Watch Obama call tar-sands oil “extraordinarily dirty”

President Obama disparaged the Keystone XL pipeline and the filthy oil it would carry during a town hall event on Friday at Benedict College, a historically black college in South Carolina. This follows his dissing of Keystone at a press conference in December. Taken together, the two sets of comments make it sound like Obama might be gearing up to reject Keystone when he makes his final decision, which should happen within a few weeks or months — but that’s certainly not a sure thing.

The president also waxed professorial on climate change in front of his student audience on Friday, giving a pretty smart primer about how global warming will mess with our society and economy.

Watch him — and read the transcript below:

For those of you who haven’t been following this, the Keystone pipeline is a proposed pipeline that runs from Canada through the United States down to the Gulf of Mexico. Its proponents argue that it would be creating jobs in the United States. But the truth is it’s Canadian oil that’s then going to go to the world market. It will probably create about a couple thousand construction jobs for a year or two, but only create about 300 permanent jobs.

The reason that a lot of environmentalists are concerned about it is the way that you get the oil out in Canada is an extraordinarily dirty way of extracting oil, and obviously there are all these risks in piping a lot of oil though Nebraska farmland and other parts of the country.

What we’ve done is I vetoed it because the Congress was trying to short-circuit a traditional process that we go through. I haven’t made a final determination on it. But what I’ve said is that we’re not going to authorize a pipeline that benefits largely a foreign company if it can’t be shown that it is safe and if it can’t be shown that overall it would not contribute to climate change.

Now, a lot of young people here — you may not be worried about climate change, although it is very cold down here. You can’t attribute a couple of days of cold weather or a couple of days of hot weather to the climate changing, but the pattern overall is that the planet is getting warmer. That’s undeniable. And it’s getting warmer at a faster rate than even the scientists expect.

And you might think, well, you know, getting warmer, that’s not a real big deal — folks in South Carolina, we’re used to dealing with hot weather, we can manage.

But understand that when you start having overall global temperatures going up — even if it means more snow in some places or more rain in some places, it’s not going to be hotter in every single place — but the overall temperature is going up, that starts changing weather patterns across the globe. It starts raising ocean levels. It starts creating more drought and wildfires in some places. It means that there are entire countries that may suddenly no longer be able to grow crops, which means people go hungry, which then creates conflict. It means diseases that used to be just in tropical places start creeping up, and suddenly we’ve got a whole new set of, say, insect-borne diseases like malaria that we thought we’d gotten rid of, now they’re suddenly in places like the United States. We start running out of water. It puts stresses and strains on our infrastructure. Hurricanes become more powerful when the water is warmer, which means a lot of our coastal cities and towns are put at risk.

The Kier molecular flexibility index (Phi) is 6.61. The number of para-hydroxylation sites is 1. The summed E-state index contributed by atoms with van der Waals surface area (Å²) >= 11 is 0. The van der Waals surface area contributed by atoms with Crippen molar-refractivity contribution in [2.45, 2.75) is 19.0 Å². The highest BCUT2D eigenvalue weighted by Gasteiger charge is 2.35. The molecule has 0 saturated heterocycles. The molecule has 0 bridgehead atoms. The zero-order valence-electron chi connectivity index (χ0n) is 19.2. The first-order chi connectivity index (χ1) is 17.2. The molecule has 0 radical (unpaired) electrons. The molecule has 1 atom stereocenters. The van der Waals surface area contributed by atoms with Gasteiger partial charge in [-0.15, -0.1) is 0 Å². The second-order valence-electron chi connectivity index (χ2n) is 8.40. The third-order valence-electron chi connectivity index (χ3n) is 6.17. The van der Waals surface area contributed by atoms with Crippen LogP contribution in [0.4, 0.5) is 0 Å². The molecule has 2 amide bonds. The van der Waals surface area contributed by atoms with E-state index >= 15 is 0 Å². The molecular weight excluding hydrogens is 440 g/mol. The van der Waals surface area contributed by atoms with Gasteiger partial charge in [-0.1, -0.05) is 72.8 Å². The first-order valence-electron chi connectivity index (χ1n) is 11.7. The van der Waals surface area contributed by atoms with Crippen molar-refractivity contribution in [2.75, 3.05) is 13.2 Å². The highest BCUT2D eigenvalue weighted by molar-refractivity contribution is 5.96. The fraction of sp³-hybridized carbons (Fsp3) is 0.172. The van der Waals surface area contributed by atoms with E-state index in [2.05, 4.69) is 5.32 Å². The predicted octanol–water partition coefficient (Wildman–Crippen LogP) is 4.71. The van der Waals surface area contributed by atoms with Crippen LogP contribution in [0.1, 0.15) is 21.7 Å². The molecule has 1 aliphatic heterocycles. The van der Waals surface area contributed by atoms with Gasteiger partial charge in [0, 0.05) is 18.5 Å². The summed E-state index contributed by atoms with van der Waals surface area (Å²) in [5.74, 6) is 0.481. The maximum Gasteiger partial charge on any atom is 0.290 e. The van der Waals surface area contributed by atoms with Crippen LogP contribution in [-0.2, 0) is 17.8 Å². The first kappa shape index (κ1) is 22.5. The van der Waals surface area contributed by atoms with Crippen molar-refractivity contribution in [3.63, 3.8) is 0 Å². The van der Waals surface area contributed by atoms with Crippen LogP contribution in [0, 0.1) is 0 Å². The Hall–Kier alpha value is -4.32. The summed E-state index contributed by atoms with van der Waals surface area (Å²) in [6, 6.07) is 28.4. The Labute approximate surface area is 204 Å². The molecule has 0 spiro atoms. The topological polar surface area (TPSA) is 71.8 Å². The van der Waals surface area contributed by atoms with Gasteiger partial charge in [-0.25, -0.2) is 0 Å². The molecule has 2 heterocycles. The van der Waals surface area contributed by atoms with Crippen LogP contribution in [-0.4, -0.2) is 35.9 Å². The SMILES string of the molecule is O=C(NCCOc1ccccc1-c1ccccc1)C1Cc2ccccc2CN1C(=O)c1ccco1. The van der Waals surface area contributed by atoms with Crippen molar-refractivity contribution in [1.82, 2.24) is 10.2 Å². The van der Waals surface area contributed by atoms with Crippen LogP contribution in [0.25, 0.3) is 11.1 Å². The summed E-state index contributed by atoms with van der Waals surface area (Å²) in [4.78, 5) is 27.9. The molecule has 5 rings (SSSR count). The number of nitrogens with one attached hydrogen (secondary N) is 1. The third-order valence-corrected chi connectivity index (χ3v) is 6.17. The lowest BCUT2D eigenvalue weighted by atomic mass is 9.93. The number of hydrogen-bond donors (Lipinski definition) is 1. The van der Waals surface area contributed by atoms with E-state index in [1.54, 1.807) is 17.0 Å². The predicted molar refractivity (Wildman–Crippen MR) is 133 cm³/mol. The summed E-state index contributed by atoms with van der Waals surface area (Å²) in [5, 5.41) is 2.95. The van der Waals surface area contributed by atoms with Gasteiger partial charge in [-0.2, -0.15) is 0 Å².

I say all that because it may not be the thing that you are worried about right now. Right now you’re worried about getting a job. Or right now you’re worried about, you know, is your girlfriend still mad at you. Or right now you’re thinking about just getting through classes and exams. I understand that.

But what you have to appreciate, young people, is this will affect you more than old people like me. I’ll be gone when the worst of this hits. And the disruptions — economic, social, security disruptions that it can cause — can make your life and the lives of your children much harder and much worse. And if you don’t stop it at a certain point, you can’t stop it at all and it could be catastrophic.

I just want you to understand — what I just described, it’s not science fiction, it’s not speculation. This is what the science tells us, so we’ve got to worry about it, which is part of the reason we’ve invested in things like green energy, trying to increase fuel efficiency standards on cars, trying to make sure that we use more solar and wind power, trying to find new energy sources that burn clean instead of dirty. And everybody here needs to be supportive and thinking about that because you’re the ones who are going to have to live with it.

And I’m very proud of the fact that we doubled the amount of clean energy produced since I became president. We’re increasing fuel-efficiency standards on cars, which will save you, by the way, money at the pump. Don’t think that just because gas prices are low now — that’s nice, that puts some more money in your pocket, but that’s not going to last. So don’t start going out and saying, oh, I’m going to buy a big gas guzzler now. Right? Because the trajectory of the future is that gas, oil is going to get more expensive, it’s going to get harder to extract.

We’re going to have to transition over time to a new economy. And there’s huge opportunity. We can create a lot of jobs in those areas if we are focused on it and planning for it.